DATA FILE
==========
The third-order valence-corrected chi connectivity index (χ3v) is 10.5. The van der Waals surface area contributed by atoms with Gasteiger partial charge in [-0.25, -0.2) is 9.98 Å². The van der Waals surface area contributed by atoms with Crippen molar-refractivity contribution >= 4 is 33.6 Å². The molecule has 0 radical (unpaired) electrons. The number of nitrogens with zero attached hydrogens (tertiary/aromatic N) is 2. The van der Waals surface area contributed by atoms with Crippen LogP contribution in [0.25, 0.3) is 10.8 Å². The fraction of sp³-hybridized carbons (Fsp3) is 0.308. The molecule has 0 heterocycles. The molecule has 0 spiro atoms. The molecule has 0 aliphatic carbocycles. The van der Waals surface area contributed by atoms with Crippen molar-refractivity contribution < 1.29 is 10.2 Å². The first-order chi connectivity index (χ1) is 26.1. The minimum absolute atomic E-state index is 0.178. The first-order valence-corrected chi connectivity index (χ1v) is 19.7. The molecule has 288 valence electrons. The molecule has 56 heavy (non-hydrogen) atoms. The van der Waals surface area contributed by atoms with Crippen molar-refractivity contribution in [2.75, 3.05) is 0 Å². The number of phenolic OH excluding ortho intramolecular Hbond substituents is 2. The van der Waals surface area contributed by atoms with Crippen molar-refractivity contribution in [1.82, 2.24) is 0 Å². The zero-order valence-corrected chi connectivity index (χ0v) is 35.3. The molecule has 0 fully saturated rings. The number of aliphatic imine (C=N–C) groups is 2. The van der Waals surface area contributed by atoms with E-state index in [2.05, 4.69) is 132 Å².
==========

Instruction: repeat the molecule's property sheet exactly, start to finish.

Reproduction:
The third-order valence-corrected chi connectivity index (χ3v) is 10.5. The van der Waals surface area contributed by atoms with Gasteiger partial charge in [-0.25, -0.2) is 9.98 Å². The van der Waals surface area contributed by atoms with Crippen molar-refractivity contribution >= 4 is 33.6 Å². The molecule has 0 radical (unpaired) electrons. The number of nitrogens with zero attached hydrogens (tertiary/aromatic N) is 2. The van der Waals surface area contributed by atoms with Crippen LogP contribution in [0.25, 0.3) is 10.8 Å². The fraction of sp³-hybridized carbons (Fsp3) is 0.308. The molecule has 0 heterocycles. The molecule has 0 spiro atoms. The molecule has 0 aliphatic carbocycles. The van der Waals surface area contributed by atoms with Crippen molar-refractivity contribution < 1.29 is 10.2 Å². The first-order chi connectivity index (χ1) is 26.1. The minimum absolute atomic E-state index is 0.178. The first-order valence-corrected chi connectivity index (χ1v) is 19.7. The molecule has 288 valence electrons. The molecule has 56 heavy (non-hydrogen) atoms. The van der Waals surface area contributed by atoms with Crippen molar-refractivity contribution in [2.75, 3.05) is 0 Å². The number of phenolic OH excluding ortho intramolecular Hbond substituents is 2. The van der Waals surface area contributed by atoms with Crippen molar-refractivity contribution in [1.82, 2.24) is 0 Å². The zero-order valence-corrected chi connectivity index (χ0v) is 35.3. The molecule has 0 fully saturated rings. The number of aliphatic imine (C=N–C) groups is 2. The van der Waals surface area contributed by atoms with E-state index in [2.05, 4.69) is 132 Å².